The Federal Reserve is pushing ahead with its efforts to develop its own digital currency, and announced Thursday that it will publish a research paper this summer exploring the move further.

Although the central bank has not made specific plans for the currency, Chairman Jerome Powell cited the advancement of payment technology, saying the Fed had “carefully monitored and adjusted” these innovations.

“The effective functioning of our economy requires that people not only have confidence in the dollar, but also in the payment networks, banks and other payment service providers that enable the daily flow of money,” Powell said in a video message accompanying the announcement.

“Our focus is on ensuring a secure and efficient payment system that brings great benefits to American households and businesses while enabling innovation,” he said.

Fed officials have emphasized the importance of getting a central bank digital currency issuance right rather than competing in a race with their global counterparts.

However, moves by several countries, most notably China, in the central bank’s digital currency (CBDC) space have intensified the discussion about how aggressively the Fed should move. China’s progress has raised concerns that it could undermine the dollar’s position as a global reserve currency.

“It will take some time to get it right,” said David Treat, head of blockchain practice for Accenture, who leads the public-private research initiative for CBDCs. “We’re talking about a four- or five-year journey to real availability and usage and a lot of learning that has to take place by then to ensure that implementation fits in with the social values ​​and laws of each country.”

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Powell noted the growing popularity of digital currencies such as Bitcoin, but said that they continue to be inefficient payment mechanisms. Stable coins tied to specific currencies offer other advantages.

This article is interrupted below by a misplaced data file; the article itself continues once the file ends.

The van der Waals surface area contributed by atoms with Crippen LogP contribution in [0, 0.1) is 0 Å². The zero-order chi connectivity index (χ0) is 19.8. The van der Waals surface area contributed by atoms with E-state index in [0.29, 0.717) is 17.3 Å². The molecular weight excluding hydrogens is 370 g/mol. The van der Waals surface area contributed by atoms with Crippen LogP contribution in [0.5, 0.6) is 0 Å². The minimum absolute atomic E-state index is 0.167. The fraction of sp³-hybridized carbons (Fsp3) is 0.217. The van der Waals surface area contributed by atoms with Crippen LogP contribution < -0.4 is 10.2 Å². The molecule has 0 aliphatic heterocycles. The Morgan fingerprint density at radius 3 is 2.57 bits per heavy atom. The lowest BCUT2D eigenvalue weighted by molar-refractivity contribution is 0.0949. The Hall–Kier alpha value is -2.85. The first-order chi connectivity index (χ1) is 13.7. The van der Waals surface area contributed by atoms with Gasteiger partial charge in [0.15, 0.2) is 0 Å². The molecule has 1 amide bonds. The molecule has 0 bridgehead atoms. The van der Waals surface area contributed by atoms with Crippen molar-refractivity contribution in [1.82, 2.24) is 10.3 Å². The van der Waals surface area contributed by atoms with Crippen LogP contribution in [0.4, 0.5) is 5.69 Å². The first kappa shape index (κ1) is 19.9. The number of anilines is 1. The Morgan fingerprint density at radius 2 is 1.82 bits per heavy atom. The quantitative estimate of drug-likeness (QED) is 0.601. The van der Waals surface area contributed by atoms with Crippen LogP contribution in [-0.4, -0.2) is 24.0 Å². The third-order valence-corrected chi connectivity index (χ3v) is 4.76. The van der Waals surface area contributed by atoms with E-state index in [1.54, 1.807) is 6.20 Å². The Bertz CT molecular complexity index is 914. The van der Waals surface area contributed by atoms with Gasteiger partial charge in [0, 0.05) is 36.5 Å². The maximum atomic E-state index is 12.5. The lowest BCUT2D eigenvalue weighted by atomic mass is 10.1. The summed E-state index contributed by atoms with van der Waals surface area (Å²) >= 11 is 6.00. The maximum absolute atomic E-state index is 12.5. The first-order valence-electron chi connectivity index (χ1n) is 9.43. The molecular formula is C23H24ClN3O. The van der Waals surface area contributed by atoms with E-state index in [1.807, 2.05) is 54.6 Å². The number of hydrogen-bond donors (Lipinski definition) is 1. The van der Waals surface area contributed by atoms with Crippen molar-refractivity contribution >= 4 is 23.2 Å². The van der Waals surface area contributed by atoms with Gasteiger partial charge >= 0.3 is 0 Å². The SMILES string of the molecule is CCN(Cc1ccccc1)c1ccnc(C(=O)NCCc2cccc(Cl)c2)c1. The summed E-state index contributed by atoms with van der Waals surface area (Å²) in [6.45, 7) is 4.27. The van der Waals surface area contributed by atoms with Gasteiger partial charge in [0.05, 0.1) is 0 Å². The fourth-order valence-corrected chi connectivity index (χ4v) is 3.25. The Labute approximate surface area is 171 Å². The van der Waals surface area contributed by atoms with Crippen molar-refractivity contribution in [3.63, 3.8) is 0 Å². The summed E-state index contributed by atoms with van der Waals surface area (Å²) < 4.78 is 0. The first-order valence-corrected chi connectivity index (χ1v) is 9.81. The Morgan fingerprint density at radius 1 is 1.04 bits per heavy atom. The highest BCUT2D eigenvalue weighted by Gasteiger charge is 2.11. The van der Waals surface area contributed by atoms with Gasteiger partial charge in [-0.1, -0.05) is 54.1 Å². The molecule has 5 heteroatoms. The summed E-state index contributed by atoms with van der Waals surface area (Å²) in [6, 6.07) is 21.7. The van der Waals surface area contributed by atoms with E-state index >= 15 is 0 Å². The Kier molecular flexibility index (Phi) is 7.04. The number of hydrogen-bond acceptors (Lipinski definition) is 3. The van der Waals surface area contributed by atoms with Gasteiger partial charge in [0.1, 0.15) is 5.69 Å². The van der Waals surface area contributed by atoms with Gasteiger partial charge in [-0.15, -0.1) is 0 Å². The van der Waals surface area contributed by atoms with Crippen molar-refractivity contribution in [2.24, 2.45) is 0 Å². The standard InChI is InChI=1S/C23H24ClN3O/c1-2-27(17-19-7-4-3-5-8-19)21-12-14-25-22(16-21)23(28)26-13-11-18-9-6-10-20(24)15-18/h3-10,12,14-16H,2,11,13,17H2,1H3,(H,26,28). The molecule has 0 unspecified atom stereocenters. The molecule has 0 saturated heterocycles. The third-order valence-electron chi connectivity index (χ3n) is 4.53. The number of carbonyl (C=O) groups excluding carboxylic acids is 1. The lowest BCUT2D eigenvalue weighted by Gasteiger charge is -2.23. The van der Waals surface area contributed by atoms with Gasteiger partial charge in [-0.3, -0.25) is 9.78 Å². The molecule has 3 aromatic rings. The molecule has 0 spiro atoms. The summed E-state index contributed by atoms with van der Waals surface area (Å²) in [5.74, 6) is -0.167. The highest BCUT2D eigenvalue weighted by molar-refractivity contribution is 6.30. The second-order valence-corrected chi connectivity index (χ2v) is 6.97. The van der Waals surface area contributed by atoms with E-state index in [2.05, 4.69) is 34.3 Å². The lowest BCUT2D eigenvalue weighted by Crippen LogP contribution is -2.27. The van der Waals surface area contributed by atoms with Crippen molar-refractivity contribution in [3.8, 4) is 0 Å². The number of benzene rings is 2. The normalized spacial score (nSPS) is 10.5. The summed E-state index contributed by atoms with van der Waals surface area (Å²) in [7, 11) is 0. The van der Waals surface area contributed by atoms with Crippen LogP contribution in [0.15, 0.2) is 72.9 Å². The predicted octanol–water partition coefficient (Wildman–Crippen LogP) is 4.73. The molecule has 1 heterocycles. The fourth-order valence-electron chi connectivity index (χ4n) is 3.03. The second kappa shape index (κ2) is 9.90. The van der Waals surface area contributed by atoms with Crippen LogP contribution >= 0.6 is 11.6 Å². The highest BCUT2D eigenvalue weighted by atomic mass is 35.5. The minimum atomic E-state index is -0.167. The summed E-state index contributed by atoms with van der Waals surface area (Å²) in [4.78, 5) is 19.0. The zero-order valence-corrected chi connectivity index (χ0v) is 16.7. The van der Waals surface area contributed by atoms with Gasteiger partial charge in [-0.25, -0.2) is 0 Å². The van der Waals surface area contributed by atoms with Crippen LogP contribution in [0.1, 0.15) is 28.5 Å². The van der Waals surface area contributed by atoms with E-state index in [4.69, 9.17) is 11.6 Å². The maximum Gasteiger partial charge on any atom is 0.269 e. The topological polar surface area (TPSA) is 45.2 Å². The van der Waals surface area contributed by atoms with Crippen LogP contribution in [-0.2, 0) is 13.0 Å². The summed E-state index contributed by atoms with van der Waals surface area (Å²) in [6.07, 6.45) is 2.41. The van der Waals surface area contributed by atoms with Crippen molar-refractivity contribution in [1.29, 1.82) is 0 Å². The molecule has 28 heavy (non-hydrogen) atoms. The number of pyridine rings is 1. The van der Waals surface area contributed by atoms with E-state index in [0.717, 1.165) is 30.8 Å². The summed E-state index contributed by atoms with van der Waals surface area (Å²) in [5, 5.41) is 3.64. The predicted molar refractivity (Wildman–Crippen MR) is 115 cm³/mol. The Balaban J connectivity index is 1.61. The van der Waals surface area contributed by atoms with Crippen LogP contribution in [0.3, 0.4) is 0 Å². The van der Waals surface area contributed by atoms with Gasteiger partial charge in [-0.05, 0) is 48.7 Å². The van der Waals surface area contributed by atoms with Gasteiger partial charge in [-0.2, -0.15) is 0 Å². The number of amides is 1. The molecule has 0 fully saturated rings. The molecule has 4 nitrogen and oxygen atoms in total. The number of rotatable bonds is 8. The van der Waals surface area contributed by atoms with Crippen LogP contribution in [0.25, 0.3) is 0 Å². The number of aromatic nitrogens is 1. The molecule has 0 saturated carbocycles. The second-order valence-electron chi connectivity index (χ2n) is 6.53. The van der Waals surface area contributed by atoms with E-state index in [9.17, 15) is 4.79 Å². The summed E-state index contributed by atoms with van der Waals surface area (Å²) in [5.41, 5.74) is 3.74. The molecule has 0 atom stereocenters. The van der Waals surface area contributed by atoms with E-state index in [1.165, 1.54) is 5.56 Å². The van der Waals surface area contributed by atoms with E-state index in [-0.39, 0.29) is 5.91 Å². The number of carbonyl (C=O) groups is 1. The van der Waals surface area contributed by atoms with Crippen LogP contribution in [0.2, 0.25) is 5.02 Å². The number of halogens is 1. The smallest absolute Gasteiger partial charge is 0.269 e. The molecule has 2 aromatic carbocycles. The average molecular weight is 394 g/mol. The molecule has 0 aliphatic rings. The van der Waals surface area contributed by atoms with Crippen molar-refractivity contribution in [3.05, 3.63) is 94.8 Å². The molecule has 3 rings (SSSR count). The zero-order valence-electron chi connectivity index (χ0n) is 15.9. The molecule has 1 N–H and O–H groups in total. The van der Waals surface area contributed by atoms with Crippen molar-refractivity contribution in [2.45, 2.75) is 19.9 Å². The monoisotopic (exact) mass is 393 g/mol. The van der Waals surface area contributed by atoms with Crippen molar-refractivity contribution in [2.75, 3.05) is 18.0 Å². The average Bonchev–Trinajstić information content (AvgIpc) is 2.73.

“Technological advances are also opening up new opportunities for central banks, including the Fed,” said Powell. “While different structures and technologies could be used, a CBDC could be designed for the general public.”

The Fed has been researching payment systems for several years and plans to release a product called FedNow, which is expected to solve many problems related to the need for immediacy of transactions as well as the plight of non-banks in 2023.

However, digital coins represent another avenue central banks are pursuing to make payments more efficient. However, there are still some implementation issues that have slowed down efforts.

“We have an obligation to the Federal Reserve to hear a wide range of voices on this important issue before we make a decision about whether and how to deal with a US CBDC, given the wider risks and opportunities it faces could offer, “said Powell. “The paper is the beginning of a thoughtful and considered process.”

The Fed is working on the project in collaboration with various groups, including the Bank for International Settlements. The Boston Fed has taken the lead on the project.

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